Bee Disease

By Charlotte Hubbard

My nephew Chad is a junior at the University Of Michigan.

I mention U of M because approximately 67% of my children attended this “Harvard of the Midwest.” Having written lots of checks for lots of dollars to this university, I try to promote them whenever possible. Also, putting “Go Blue” in print gets the attention of readers in the state of Ohio, specifically those near, say, Ohio State. (Go Blue, Go Blue, Go Blue!)

Chad’s world at the U of M is a far world from beekeeping. Because he’s a devoted student, I suspect when he hears “bee,” he thinks about a grade he doesn’t want to receive. When he hears “honey,” he thinks of the cute coed down the hall, but hearing those two words together? Probably doesn’t happen much in his world.

Nonetheless, Chad recently helped me work bees on my dad’s farm. I think it was because he wanted something to do. I pretended it was because he wanted to spend quality time with his favorite aunt. I also hoped that it was because—while he’ll someday have a brilliant career in conquering the world—he has a minor interest in this critical insect.

Chad was an excellent beekeeping partner for a rookie, because he took direction well and didn’t freak out. That he could lift deep boxes effortlessly was also a bonus; God bless that young, strong back!

After the first hive or two, Chad seemed to have more than a “just helping favorite aunt” interest in beekeeping, much to my delight. About a week later, his minor interest was confirmed. He shared that he’d sent a photo of him working bees to a high school friend who keeps bees.

His high school buddy, with whom he hadn’t really talked with much for a couple of years, had gotten right back to Chad, sending him a photo of a swarm he’d recently captured.

The young man was still so excited about the swarm that sharing a photo wasn’t enough. He followed that up with a call to Chad.

“I just can’t believe how pumped he was,” Chad said. “He just went on and on about capturing that swarm and bees in general.”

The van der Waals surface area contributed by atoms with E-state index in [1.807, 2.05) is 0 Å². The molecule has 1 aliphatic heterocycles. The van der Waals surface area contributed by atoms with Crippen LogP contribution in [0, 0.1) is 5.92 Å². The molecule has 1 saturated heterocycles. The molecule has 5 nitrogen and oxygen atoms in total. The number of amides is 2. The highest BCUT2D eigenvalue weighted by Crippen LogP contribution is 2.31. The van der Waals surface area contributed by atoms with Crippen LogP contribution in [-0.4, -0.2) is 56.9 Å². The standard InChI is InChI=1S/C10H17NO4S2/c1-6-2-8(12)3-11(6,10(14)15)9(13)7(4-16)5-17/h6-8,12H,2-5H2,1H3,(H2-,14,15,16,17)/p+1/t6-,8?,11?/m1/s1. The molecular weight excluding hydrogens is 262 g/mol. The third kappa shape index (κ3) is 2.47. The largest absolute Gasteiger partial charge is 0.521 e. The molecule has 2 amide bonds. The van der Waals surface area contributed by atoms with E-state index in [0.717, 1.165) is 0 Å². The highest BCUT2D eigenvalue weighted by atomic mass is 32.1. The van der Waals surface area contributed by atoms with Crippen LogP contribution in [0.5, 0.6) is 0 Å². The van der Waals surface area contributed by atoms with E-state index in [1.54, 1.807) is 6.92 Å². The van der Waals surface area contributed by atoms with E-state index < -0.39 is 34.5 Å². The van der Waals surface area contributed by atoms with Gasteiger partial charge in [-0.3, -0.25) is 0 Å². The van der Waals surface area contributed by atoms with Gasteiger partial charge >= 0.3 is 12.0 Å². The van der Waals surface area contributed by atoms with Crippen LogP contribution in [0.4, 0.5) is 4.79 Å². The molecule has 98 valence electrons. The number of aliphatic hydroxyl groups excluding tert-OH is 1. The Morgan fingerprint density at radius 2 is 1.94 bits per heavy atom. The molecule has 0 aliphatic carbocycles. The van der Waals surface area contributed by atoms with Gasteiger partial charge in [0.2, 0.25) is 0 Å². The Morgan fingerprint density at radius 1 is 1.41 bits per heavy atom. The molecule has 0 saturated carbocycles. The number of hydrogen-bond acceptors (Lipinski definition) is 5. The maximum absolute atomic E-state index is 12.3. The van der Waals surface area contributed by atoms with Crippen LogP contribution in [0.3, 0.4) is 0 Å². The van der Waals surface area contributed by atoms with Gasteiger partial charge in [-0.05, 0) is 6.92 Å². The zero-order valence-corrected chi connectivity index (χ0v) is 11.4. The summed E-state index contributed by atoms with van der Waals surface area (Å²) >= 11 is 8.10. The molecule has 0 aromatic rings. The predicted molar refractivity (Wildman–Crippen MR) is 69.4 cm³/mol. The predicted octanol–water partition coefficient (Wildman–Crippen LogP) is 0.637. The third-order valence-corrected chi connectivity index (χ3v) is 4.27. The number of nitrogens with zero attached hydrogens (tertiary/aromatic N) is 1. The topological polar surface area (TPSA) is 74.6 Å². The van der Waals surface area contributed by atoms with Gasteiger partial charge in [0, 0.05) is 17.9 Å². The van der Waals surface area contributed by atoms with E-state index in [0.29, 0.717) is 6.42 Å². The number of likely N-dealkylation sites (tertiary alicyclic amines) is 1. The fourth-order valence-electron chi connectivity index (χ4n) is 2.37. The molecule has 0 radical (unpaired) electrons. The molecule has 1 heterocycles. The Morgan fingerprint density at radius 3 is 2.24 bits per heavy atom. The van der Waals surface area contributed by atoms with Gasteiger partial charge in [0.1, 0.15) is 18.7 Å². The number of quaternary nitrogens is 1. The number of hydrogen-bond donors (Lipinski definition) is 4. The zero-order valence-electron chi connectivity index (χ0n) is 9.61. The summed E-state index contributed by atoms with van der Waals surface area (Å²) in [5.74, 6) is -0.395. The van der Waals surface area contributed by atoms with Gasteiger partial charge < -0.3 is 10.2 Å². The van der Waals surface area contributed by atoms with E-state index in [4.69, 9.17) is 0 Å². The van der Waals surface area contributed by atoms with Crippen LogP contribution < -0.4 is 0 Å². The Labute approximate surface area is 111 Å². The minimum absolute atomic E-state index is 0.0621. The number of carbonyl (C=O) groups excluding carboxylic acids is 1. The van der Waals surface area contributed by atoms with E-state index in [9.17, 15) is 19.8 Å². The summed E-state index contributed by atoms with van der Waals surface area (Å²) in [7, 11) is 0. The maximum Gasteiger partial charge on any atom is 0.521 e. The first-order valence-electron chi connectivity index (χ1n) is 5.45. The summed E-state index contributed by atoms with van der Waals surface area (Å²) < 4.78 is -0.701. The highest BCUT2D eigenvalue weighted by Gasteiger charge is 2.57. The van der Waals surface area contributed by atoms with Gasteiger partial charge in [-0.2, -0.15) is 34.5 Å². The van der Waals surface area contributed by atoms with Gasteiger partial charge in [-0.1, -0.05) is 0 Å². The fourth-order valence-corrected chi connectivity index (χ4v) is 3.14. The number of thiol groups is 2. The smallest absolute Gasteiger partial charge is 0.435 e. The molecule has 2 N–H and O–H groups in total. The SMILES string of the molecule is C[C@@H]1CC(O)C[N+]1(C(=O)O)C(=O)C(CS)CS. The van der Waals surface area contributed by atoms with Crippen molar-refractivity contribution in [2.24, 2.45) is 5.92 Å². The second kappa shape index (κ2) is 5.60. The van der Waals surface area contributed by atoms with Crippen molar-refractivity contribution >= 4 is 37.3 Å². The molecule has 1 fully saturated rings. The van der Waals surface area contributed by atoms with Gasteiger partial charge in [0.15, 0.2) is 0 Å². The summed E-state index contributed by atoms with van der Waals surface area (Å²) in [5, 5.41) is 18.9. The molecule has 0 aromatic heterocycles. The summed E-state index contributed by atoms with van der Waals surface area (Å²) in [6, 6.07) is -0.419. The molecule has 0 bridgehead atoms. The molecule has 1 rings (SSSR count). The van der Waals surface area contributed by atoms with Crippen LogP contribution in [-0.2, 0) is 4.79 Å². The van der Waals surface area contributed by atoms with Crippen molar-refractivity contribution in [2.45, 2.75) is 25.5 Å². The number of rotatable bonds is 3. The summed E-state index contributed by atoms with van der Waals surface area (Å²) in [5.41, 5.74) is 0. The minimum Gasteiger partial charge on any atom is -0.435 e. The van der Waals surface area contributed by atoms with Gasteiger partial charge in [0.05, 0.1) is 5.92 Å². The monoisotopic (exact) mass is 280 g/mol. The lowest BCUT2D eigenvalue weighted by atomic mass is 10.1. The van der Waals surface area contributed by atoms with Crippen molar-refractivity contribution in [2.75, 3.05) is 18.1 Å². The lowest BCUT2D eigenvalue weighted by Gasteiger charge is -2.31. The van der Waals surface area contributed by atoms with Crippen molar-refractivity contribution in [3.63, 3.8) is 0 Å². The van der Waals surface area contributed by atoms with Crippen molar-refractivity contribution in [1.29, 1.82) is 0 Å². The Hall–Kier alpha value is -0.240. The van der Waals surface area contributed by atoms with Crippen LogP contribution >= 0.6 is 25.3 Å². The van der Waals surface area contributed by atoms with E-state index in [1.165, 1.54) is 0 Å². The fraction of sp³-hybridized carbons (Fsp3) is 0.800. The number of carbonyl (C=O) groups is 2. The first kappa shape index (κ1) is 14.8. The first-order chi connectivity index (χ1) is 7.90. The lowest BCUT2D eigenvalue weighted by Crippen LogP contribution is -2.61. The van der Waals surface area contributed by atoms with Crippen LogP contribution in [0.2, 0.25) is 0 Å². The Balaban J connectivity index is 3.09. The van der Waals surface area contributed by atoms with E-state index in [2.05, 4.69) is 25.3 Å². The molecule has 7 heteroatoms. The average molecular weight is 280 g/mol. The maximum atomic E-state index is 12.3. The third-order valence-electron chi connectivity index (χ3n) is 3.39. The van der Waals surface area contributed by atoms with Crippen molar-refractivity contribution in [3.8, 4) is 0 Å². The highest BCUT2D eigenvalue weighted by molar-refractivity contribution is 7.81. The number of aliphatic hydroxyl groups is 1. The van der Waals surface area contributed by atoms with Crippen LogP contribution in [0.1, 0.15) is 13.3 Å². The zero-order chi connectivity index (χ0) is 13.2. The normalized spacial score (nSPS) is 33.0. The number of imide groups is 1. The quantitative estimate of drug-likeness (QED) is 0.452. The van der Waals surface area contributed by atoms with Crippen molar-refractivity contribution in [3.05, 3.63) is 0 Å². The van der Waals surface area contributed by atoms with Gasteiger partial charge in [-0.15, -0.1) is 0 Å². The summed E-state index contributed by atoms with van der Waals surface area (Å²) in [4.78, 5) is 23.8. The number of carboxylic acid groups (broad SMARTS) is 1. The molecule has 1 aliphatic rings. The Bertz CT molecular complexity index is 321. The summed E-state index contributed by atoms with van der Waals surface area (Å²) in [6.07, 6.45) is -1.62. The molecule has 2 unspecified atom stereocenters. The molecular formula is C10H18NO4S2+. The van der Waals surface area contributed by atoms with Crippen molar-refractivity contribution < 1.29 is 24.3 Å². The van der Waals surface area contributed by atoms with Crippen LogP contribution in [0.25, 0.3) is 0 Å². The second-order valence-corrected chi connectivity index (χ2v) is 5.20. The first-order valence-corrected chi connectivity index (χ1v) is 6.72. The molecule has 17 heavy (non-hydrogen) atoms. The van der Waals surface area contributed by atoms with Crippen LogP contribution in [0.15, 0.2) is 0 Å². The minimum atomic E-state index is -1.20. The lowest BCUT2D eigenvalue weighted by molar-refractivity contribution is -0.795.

I nodded. “Your buddy has bee disease.”

Chad looked at me with momentary alarm.

“Yes, bee disease. SUPER contagious. It runs rampant after you’ve been exposed to a hive or two of bees. You can fight it for a while, but usually after a couple exposures, you get it.”

Understanding the twinkle in my eye, Chad asked more about this malady, like what are the symptoms?

I caught bee disease in the summer of 2008 and haven’t shaken it yet, so I’m quite familiar with how it can manifest.

Bee disease starts with a longing to work bees even though you may have just worked them, say, that morning. Because you typically catch bee disease when you just have a hive or two, and you know working that hive twice a day isn’t good for them, you address the craving to “bee” amongst honeybees by getting another hive or two (or six).

You know the infection has gained hold when your judgment is impaired. For example, you wander down to the apiary to check on the bees for 15 minutes, and you swear it was only 15 minutes, but your family wonders where you’ve been for two hours. You now let the dandelions grow in your once “weed”-free yard, because you hate to mow down anything that your new best friends enjoy. If a plant with pollen sprouts in the crack in your driveway, you water and fertilize it.

Occasionally, there are physical symptoms of having bee disease, like that ache in your lower back from lifting honey supers, and occasionally, a hard, itchy swollen area where you’ve taken a sting (or three).

“Wow,” said Chad. “So what do you do about it?”

An interesting question. Bee disease is probably more harmful to the friends and family of the person who has it. They’re the ones who must endure sticky doorknobs, bee “deposits” on the lawn chairs, and trying to park in a garage full of hive bodies. It is hard on them, but you can hopefully soothe their anxiety and worry with honey.

But what do you do if you’ve caught bee disease?

That’s easy. You just enjoy it!

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